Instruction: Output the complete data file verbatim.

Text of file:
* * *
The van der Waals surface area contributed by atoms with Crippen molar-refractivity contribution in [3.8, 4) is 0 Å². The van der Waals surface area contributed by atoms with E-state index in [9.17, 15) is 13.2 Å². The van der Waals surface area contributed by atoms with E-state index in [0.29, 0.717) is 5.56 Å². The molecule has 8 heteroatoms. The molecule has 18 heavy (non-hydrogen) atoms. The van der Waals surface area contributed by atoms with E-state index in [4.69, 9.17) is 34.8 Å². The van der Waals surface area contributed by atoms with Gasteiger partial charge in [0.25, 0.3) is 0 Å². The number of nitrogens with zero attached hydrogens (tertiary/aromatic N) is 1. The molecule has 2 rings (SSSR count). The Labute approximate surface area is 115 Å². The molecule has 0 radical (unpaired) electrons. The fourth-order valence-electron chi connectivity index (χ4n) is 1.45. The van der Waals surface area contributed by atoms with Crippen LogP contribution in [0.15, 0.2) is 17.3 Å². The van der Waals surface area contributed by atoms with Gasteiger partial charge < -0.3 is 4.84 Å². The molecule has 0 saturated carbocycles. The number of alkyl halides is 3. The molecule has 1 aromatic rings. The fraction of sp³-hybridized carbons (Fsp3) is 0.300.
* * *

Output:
The van der Waals surface area contributed by atoms with Crippen molar-refractivity contribution in [3.8, 4) is 0 Å². The van der Waals surface area contributed by atoms with E-state index in [9.17, 15) is 13.2 Å². The van der Waals surface area contributed by atoms with E-state index in [0.29, 0.717) is 5.56 Å². The molecule has 8 heteroatoms. The molecule has 18 heavy (non-hydrogen) atoms. The van der Waals surface area contributed by atoms with E-state index in [4.69, 9.17) is 34.8 Å². The van der Waals surface area contributed by atoms with Gasteiger partial charge in [0.25, 0.3) is 0 Å². The number of nitrogens with zero attached hydrogens (tertiary/aromatic N) is 1. The molecule has 2 rings (SSSR count). The Labute approximate surface area is 115 Å². The molecule has 0 radical (unpaired) electrons. The fourth-order valence-electron chi connectivity index (χ4n) is 1.45. The van der Waals surface area contributed by atoms with Crippen LogP contribution in [0.15, 0.2) is 17.3 Å². The van der Waals surface area contributed by atoms with Gasteiger partial charge < -0.3 is 4.84 Å². The molecule has 0 saturated carbocycles. The number of alkyl halides is 3. The molecule has 1 aromatic rings. The fraction of sp³-hybridized carbons (Fsp3) is 0.300.